Side Effects from Using Castor Oil to Induce Labor
The side effects from using castor oil to induce labor result from the laxative properties of the oil. If you do not exceed the recommended dose, the side effects are likely to be minimal. The side effects of using castor oil to give birth can include the following conditions:
- Abdominal cramping
- Muscle cramps
- Decreased urination
Cramping in the intestines is a sign that the castor oil is working, and uterine contractions should start soon after abdominal cramps are first experienced. If you do experience diarrhea when using castor oil to induce labor, you should keep your fluid intake high to avoid becoming dehydrated.
Some women are concerned that using castor oil to induce labor will see their baby suffer the same side effects from the oil. Castor oil, however, is passed from the gut during normal bowel movements and the oil does not enter the mother’s blood stream, so cannot be passed from mother to baby.
How to Use Castor Oil to Induce Labor
If you want to safely use castor oil to induce labor, the typical dose is 2-4 fl oz mixed with orange juice, taken every 12 hours. At this dosage, the oil should be effective and any side effects should be kept to a minimum.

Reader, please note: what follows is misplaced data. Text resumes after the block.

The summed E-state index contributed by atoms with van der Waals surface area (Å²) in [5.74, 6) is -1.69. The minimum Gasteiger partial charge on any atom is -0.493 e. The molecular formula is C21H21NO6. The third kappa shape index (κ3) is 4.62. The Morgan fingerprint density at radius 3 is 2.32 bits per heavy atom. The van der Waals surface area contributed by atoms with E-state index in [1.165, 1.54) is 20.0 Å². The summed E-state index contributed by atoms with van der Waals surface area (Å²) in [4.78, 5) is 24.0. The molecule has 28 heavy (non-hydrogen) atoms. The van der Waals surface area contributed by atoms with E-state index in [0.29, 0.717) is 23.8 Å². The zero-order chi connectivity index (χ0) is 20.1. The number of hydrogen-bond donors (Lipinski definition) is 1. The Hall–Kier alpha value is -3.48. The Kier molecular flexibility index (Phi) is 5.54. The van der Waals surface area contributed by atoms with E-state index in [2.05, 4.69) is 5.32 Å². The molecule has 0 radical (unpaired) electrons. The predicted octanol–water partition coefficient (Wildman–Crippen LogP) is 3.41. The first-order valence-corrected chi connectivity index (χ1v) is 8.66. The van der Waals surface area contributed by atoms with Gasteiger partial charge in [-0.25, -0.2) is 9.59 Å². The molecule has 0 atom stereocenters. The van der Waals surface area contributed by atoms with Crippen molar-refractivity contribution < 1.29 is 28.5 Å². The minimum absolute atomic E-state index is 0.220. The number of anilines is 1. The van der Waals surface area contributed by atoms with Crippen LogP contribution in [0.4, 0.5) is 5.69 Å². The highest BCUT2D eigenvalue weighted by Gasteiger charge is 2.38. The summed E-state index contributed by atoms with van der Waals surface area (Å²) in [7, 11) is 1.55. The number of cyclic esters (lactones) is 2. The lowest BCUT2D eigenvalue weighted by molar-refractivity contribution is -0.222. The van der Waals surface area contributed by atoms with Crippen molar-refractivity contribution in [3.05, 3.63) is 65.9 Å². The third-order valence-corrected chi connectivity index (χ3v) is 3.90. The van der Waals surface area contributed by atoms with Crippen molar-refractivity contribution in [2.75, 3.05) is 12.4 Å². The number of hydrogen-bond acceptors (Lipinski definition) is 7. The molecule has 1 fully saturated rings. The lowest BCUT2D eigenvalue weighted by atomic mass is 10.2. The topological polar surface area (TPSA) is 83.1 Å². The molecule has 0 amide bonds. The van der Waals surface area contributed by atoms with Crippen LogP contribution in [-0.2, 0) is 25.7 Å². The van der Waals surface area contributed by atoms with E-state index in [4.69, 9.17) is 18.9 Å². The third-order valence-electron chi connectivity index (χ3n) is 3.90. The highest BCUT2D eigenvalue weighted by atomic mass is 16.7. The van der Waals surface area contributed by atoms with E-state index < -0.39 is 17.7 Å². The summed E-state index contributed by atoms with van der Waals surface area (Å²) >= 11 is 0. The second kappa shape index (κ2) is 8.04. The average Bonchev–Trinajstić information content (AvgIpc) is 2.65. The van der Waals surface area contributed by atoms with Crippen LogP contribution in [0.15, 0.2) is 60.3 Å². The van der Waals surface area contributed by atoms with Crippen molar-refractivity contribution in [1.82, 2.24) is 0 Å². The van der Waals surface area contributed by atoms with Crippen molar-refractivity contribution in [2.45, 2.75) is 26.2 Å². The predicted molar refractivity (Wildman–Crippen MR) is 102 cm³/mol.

If the recommended dosage is not exceeded when you use castor oil to induce labor – and you do not use the oil before you have reached 39 or 40 weeks of pregnancy – it is one of the best and safest natural ways to induce labor. Many mothers swear by how easy it is to use castor oil to induce labor, with contractions generally starting in just a few hours.
Using Evening Primrose Oil to Induce Labor
One of the most popular alternatives to castor oil to start the birth process is evening primrose oil. Using evening primrose oil to induce labor makes sense, as the oil contains prostaglandins and gamma-linolenic acid, both of which can cause softening of the cervix, which encourages the start of the birth process. Doctors sometimes recommend evening primrose oil to induce labor when women have reached full-term as a natural way to start the birth process. Unfortunately, there is little evidence to suggest that using evening primrose oil to induce labor is particularly effective. For quick results, it is best to use castor oil to induce labor.